Also in today's EMEA regional roundup: TDC cuts its outlook; Middle Eastern operators can't share nicely; Prismgate gets really serious.
Vodafone Group plc (NYSE: VOD)'s share price rose 2.2 percent to 229.45 pence Friday morning, possibly fueled by a report on Bloomberg that a potential takeover of the British group by AT&T Inc. (NYSE: T) is very much back on the cards. According to "people familiar with the matter," AT&T execs are getting ahead of themselves by conducting internal talks about which of Vodafone's assets they would dispose of and which they would retain if the deal went through. Speculation about AT&T's European ambitions comes around regularly, with Telefónica SA (NYSE: TEF) also often cited as a potential target. (See Euronews: AT&T Hints at Mobile M&A Action and Euronews: AT&T Goes on the Prowl.)
Disappointing third-quarter numbers from Danish operator TDC A/S (Copenhagen: TDC) have prompted it to cut its full-year outlook, reports Reuters. TDC's revenue fell 6 percent year-on-year to 1 billion Danish kroner (US$181 million), which was slightly below analysts' expectations.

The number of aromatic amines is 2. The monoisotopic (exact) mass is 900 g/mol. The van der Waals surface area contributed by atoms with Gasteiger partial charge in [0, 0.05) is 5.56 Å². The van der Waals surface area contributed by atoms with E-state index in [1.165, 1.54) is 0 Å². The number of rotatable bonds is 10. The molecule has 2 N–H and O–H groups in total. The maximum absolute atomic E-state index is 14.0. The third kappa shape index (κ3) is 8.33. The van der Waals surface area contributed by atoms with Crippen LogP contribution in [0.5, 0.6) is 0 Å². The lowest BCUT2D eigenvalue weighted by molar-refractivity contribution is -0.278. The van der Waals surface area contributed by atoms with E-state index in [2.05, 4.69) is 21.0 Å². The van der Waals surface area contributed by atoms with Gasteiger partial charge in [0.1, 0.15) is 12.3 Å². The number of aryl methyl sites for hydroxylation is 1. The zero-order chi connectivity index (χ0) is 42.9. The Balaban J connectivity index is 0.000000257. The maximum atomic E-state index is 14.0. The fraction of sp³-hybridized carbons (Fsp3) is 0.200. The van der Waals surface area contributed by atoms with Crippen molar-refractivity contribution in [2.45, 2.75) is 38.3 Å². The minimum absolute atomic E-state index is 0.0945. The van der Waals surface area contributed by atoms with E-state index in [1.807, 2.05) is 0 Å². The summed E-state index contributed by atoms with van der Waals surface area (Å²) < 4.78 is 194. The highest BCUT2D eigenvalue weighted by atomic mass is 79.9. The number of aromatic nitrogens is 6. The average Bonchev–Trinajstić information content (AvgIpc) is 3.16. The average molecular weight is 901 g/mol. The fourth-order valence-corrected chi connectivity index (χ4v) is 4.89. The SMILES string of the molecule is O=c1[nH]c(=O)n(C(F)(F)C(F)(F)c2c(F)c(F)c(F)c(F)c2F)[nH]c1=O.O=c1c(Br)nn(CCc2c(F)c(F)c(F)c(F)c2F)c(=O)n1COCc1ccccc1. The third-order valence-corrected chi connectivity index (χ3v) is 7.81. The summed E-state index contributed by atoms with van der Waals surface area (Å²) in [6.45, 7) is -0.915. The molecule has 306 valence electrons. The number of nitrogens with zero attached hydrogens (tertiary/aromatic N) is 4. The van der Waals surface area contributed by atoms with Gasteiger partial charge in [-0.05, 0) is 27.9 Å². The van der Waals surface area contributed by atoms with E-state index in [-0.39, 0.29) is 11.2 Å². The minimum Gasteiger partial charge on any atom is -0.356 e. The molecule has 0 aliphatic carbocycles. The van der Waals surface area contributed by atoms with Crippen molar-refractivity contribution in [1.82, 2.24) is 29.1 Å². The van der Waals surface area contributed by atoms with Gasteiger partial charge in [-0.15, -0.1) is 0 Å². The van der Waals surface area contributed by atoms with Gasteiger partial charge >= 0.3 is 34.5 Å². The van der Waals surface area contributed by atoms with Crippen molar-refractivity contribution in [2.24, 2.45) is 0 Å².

Prismgate part 94: Reuters reports that German journalists have been advised by their union to stop using the Google and Yahoo search engines and email services following the reports of data-snooping by US and British intelligence agencies. As if journalists would stoop to such unreliable and basic research tools. Now then, where's that NSA Wikipedia page I had open a minute ago… (See British Spooks Tap the Global Net, Prism in a Big Data World, and Merkel's Mobile.)
Telia Company 's Finnish subsidiary, Sonera, has paid out €41.2 million ($55.7 million) for 2 x 10MHz frequencies in the 800MHz band, which it will use to significantly increase its 4G coverage. The license that accompanies the spectrum mandates that Sonera achieves 4G coverage of 95 percent in Finland within three years.
Prism in Germany? The continuing Prism saga reminds me of the old "Where's Waldo?" kids' book series. Where in the world will we hear of Prism striking next? I think it's time for an Asian U.S. ally to object to the phone snooping. Japan? South Korea? Take your pick.